The Black radical perspective sees the relationship of Black people in the United States through a much different lens than the fictional accounts of U.S. origin myths. The stark reality of the barbaric Atlantic slave trade, Indigenous land theft and brutal genocidal policies occupy the center of that perspective. The strategy of colonialist war, as well as systematic state and private violence, is what we see as the heart of the methodology for establishing and then maintaining the first White supremacist republic in the history of human societies. Indeed, the establishment of the United States with the ratification of the constitution in 1789 in the midst of the turmoil in France and the beginnings of the French revolution is not seen from the radical Black perspective as the dawn of a new day for human liberation in either country, but the continuation and re-consolidation of what Rodrick Bush called the „Pan European Colonial Project,“ that vicious, hegemonic campaign that was fueled by the European invasion of the Americas in 1492.

Despite the high-sounding proclamations of liberalism and enlightenment thought that asserted the universal equality and inherit rights, systematic, extreme, unspeakable violence constituted the relationships between Europeans and the racialized “others.” For the Africans who ended up in the United States, not one decade of peace has existed between African descendants and white authorities.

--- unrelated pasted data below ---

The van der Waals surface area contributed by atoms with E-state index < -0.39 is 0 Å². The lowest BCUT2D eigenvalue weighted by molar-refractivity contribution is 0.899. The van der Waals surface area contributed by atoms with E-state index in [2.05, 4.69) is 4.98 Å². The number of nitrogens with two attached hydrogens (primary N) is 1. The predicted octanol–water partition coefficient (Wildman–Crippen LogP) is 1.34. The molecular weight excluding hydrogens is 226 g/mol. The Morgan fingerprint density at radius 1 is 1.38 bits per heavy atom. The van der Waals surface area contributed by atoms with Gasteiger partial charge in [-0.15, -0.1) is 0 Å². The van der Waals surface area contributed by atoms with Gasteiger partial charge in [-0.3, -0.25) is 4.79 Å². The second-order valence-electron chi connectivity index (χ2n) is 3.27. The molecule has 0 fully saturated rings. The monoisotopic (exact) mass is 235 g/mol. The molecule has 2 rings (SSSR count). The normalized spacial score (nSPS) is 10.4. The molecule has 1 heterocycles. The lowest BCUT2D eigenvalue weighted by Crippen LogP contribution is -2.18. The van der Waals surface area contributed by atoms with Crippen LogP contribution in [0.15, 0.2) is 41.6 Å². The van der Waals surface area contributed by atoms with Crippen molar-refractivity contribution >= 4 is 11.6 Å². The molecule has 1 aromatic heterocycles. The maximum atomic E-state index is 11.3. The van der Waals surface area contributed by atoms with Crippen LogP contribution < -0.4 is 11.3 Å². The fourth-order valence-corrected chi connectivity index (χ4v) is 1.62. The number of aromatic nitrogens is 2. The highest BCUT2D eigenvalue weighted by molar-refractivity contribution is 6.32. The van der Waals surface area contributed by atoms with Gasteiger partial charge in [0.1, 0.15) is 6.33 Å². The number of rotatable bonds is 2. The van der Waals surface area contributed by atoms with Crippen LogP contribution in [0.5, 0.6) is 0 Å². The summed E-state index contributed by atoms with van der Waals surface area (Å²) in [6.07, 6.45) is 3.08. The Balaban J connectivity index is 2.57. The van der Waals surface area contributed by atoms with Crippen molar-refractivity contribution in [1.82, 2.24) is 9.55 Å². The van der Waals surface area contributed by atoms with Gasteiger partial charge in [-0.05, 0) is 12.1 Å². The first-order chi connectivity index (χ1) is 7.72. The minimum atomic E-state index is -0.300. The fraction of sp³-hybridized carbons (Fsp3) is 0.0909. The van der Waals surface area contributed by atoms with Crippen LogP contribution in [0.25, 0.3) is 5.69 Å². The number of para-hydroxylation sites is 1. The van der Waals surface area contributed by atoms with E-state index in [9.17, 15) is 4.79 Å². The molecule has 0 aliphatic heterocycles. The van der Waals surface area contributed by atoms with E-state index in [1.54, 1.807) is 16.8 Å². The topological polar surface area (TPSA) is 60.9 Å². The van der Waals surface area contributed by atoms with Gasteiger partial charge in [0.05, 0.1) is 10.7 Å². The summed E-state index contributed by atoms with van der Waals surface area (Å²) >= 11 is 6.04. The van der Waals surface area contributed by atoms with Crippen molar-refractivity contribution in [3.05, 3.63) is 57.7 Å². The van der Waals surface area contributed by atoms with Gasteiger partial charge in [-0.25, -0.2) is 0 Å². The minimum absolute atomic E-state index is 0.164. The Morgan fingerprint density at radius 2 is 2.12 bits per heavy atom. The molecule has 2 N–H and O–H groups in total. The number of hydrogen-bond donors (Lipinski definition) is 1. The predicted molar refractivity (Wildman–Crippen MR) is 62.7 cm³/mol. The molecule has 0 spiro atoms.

With the growing maturation of the radical Black movement in the late 19th and early 20th centuries, the formal institutionalization of racial apartheid in 1896 with Plessy v. Ferguson, the beginnings of the Pan African movement, the Russian revolution, and agitation and organizing in Black urban colonies like Harlem (that offered a precarious refuge for the first wave of escapees from the fascist totalitarian South), saw the creation of a solidarity movement among Black people in opposition to U.S. and European colonial violence.